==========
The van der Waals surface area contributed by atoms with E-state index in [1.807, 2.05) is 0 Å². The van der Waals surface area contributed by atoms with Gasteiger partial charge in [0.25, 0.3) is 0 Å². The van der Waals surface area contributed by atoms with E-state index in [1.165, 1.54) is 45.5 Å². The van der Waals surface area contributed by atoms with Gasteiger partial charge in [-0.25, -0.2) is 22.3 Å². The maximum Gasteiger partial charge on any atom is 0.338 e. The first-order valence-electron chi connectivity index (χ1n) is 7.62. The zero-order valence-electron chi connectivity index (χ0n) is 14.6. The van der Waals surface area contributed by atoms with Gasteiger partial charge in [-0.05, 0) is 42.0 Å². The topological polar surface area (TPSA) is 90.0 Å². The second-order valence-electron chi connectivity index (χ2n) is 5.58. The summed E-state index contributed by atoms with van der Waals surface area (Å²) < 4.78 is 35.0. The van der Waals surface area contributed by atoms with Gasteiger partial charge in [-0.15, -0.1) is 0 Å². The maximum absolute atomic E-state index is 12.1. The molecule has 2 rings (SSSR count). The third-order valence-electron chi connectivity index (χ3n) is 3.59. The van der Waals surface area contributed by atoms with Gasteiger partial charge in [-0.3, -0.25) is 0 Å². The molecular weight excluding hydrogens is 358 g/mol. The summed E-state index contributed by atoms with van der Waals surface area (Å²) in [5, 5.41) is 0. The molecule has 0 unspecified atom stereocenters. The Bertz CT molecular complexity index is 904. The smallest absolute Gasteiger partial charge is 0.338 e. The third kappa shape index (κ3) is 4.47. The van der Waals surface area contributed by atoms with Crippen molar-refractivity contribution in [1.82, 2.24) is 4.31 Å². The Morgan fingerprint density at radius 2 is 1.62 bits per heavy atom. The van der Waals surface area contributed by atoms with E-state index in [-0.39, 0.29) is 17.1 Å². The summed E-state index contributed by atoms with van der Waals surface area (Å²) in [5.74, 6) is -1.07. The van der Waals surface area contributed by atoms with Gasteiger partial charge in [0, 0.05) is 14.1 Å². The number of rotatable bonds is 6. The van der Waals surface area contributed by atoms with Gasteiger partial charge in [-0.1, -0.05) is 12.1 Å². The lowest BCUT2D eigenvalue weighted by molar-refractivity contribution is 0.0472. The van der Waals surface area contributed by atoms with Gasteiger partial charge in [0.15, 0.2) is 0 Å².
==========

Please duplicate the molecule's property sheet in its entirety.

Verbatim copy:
The van der Waals surface area contributed by atoms with E-state index in [1.807, 2.05) is 0 Å². The van der Waals surface area contributed by atoms with Gasteiger partial charge in [0.25, 0.3) is 0 Å². The van der Waals surface area contributed by atoms with E-state index in [1.165, 1.54) is 45.5 Å². The van der Waals surface area contributed by atoms with Gasteiger partial charge in [-0.25, -0.2) is 22.3 Å². The maximum Gasteiger partial charge on any atom is 0.338 e. The first-order valence-electron chi connectivity index (χ1n) is 7.62. The zero-order valence-electron chi connectivity index (χ0n) is 14.6. The van der Waals surface area contributed by atoms with Gasteiger partial charge in [-0.05, 0) is 42.0 Å². The topological polar surface area (TPSA) is 90.0 Å². The second-order valence-electron chi connectivity index (χ2n) is 5.58. The summed E-state index contributed by atoms with van der Waals surface area (Å²) < 4.78 is 35.0. The van der Waals surface area contributed by atoms with Gasteiger partial charge in [-0.15, -0.1) is 0 Å². The maximum absolute atomic E-state index is 12.1. The molecule has 2 rings (SSSR count). The third-order valence-electron chi connectivity index (χ3n) is 3.59. The van der Waals surface area contributed by atoms with Gasteiger partial charge in [-0.3, -0.25) is 0 Å². The molecular weight excluding hydrogens is 358 g/mol. The summed E-state index contributed by atoms with van der Waals surface area (Å²) in [5, 5.41) is 0. The molecule has 0 unspecified atom stereocenters. The Bertz CT molecular complexity index is 904. The smallest absolute Gasteiger partial charge is 0.338 e. The third kappa shape index (κ3) is 4.47. The van der Waals surface area contributed by atoms with Crippen molar-refractivity contribution in [1.82, 2.24) is 4.31 Å². The Morgan fingerprint density at radius 2 is 1.62 bits per heavy atom. The van der Waals surface area contributed by atoms with E-state index in [-0.39, 0.29) is 17.1 Å². The summed E-state index contributed by atoms with van der Waals surface area (Å²) in [5.74, 6) is -1.07. The van der Waals surface area contributed by atoms with Gasteiger partial charge in [0, 0.05) is 14.1 Å². The number of rotatable bonds is 6. The van der Waals surface area contributed by atoms with Gasteiger partial charge in [-0.1, -0.05) is 12.1 Å². The lowest BCUT2D eigenvalue weighted by molar-refractivity contribution is 0.0472. The van der Waals surface area contributed by atoms with Gasteiger partial charge in [0.15, 0.2) is 0 Å².